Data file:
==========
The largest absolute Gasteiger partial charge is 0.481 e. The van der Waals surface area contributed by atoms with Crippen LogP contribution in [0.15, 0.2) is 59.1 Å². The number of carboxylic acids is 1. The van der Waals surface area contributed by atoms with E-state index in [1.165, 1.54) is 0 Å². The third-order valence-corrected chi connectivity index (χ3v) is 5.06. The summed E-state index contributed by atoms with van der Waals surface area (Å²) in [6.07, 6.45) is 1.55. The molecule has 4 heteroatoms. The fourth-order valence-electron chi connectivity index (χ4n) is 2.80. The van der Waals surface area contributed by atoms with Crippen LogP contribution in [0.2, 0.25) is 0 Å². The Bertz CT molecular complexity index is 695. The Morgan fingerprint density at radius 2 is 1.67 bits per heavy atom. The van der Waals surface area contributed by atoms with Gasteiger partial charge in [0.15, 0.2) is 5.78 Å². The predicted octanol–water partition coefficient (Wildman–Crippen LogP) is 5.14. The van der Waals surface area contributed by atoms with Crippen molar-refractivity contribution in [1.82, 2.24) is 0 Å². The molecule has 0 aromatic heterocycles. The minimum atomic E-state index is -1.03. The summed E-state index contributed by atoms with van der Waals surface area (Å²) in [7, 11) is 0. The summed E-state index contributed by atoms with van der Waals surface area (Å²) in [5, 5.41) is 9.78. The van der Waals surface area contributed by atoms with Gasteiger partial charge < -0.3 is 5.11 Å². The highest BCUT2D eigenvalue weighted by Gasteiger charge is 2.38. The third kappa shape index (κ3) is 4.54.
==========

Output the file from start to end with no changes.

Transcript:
The largest absolute Gasteiger partial charge is 0.481 e. The van der Waals surface area contributed by atoms with Crippen LogP contribution in [0.15, 0.2) is 59.1 Å². The number of carboxylic acids is 1. The van der Waals surface area contributed by atoms with E-state index in [1.165, 1.54) is 0 Å². The third-order valence-corrected chi connectivity index (χ3v) is 5.06. The summed E-state index contributed by atoms with van der Waals surface area (Å²) in [6.07, 6.45) is 1.55. The molecule has 4 heteroatoms. The fourth-order valence-electron chi connectivity index (χ4n) is 2.80. The van der Waals surface area contributed by atoms with Crippen LogP contribution in [0.2, 0.25) is 0 Å². The Bertz CT molecular complexity index is 695. The Morgan fingerprint density at radius 2 is 1.67 bits per heavy atom. The van der Waals surface area contributed by atoms with Gasteiger partial charge in [0.15, 0.2) is 5.78 Å². The predicted octanol–water partition coefficient (Wildman–Crippen LogP) is 5.14. The van der Waals surface area contributed by atoms with Crippen molar-refractivity contribution in [1.82, 2.24) is 0 Å². The molecule has 0 aromatic heterocycles. The minimum atomic E-state index is -1.03. The summed E-state index contributed by atoms with van der Waals surface area (Å²) in [7, 11) is 0. The summed E-state index contributed by atoms with van der Waals surface area (Å²) in [5, 5.41) is 9.78. The van der Waals surface area contributed by atoms with Gasteiger partial charge < -0.3 is 5.11 Å². The highest BCUT2D eigenvalue weighted by Gasteiger charge is 2.38. The third kappa shape index (κ3) is 4.54.